I started my first business when I was 16 years old, as part of a student entrepreneurship programme. Before then, I never thought I would be an entrepreneur – the thought just never occurred to me. Family and friends would suggest different career options to me, such as lawyer, journalist, etc – but never entrepreneur. Why not? The reasons would become clearer to me as I moved along my entrepreneurship journey.
Back then, I was studying in an all-girls school and around 15 of us formed a team to start a business, and I put myself forward as the CEO. The company was called iLove, which produces customisable, reusable and portable mugs. In the short span of nine months, we had to conceptualise the company’s mission and vision, raise funds and issue shares, come up with a product, go to market, make profits and distribute profits to our shareholders, and eventually wind down the company and produce an annual report. Our company was given the Market Potential Award for our innovative product, and the Corporate Social Responsibility Award for donating 40% of our corporate profits to the Make-a-Wish Foundation and dedicating 5% of our staff time to community services. During that year, I was even invited to speak on a radio show about entrepreneurship!
The swift ability to create change not only for our customers and shareholders, but also society at large, attracted me to entrepreneurship, and I stuck to it ever since. I then entered university to study business, and it was only at university when I started realising that entrepreneurship is actually a very male-dominated field. I mentioned earlier that I studied in an all-girls school, and while the two business mentors assigned to our team were both men, the CEO of Junior Achievement Hong Kong, which organised the student entrepreneurship programme, was female. Yet in my business education at university, I had almost all-male professors, except one female professor focused on marketing. Why is that?
Today, only 1 in 3 businesses are owned by women (The World Bank Gender Data Portal, 2020). Gender inequality manifests itself in various ways in different countries, but the gap is ubiquitous globally. According to Women in the digital age, “during an experiment in which two entrepreneurial pitch videos with randomly assigned voices were watched, 68.3% of participants preferred to invest in ventures pitched by a male voice even though these voices presented identical pitches.” YouGov’s 2016 survey found that 13% of 16-22 year old women with an idea for a start-up said a lack of role models is a barrier to setting up a business, compared to only 7% young men. After learning about these statistics, I then realised the importance of focusing on women’s entrepreneurship.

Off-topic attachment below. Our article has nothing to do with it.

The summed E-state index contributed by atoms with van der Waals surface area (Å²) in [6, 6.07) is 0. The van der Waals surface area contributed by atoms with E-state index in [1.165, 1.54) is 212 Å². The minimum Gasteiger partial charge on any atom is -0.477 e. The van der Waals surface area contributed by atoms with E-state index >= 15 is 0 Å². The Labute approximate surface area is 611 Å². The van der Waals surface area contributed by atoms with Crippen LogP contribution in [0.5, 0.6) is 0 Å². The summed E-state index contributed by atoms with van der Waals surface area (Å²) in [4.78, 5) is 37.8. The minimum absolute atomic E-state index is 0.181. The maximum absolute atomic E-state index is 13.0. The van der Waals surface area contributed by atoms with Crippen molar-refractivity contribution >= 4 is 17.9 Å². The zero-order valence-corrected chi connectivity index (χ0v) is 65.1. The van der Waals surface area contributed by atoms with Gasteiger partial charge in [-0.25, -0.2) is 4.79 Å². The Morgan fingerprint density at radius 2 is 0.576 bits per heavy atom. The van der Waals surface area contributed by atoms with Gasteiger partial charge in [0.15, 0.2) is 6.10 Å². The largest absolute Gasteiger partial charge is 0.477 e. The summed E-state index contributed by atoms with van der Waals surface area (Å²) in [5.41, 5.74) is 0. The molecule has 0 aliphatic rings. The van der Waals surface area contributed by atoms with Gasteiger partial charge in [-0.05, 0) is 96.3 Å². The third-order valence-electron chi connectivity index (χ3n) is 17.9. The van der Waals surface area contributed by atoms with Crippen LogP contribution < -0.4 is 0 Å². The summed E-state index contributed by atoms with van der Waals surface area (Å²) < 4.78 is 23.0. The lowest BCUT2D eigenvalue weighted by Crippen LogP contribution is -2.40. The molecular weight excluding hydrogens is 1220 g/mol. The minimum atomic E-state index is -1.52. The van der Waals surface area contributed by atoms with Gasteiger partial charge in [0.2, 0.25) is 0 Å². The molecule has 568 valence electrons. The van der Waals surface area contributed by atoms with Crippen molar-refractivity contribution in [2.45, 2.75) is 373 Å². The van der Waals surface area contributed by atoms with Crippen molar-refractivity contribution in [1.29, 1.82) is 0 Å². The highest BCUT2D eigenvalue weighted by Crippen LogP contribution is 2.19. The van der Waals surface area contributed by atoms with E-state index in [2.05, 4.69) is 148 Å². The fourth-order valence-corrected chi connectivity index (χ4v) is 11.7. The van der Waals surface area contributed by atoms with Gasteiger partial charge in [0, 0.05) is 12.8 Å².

The current default for entrepreneurship is male, and too many young women still perceive entrepreneurship as out of reach.
In 2013, during the third year of university degree, I started a social enterprise, Lensational, that trains women and girls photography and storytelling, and provides platforms to sell and showcase their work. The idea was partly spurred by a conference I attended with my classmates, during an academic exchange in the United States. We attended a conference for female business students, and there was a competition for start-up ideas focused on women’s empowerment. According to the Rose Review in 2019, 60% of women who have considered starting a business did not do so because they thought that they would fail. Women-focused networks and events provide us with the safe space and courage to pursue entrepreneurship. But getting women to start businesses is only the tip of the iceberg.
As I started to grow my enterprise, I found more structural barriers, especially when it comes to access to finance. The often-quoted statistic is that female founders receive only around 2% of venture capital funding. Women-led enterprises also tend to be smaller in size, and tend to export less. Start-ups struggling to scale is quite common, but this seems to be more the case for women entrepreneurs. Even for those who manage to enter into accelerators programmes, research shows that accelerators may inadvertently exacerbate the financing gap between women and men. Faced with these structural barriers, I turned part of my attention to the field of gender lens investing, which galvanises capital to and for women’s empowerment.
2020 has reinforced the importance of supporting women’s entrepreneurship, as the global economy tries to recover from Covid-19, and to “build back better”. Empowering women drives inclusive economic growth – 90% of income made by female entrepreneurs is distributed to their families and communities. While all entrepreneurs have to break down barriers, women entrepreneurs especially need to break even more barriers. From that perspective I think they make better entrepreneurs, and create better enterprises.
On Women's Entrepreneurship Day 2020, Youth Business International is amplifying the voices of female entrepreneurs and mentors to highlight the importance of supporting women entrepreneurs. Follow us on Twitter and Facebook to be part of the conversation this #GEW2020.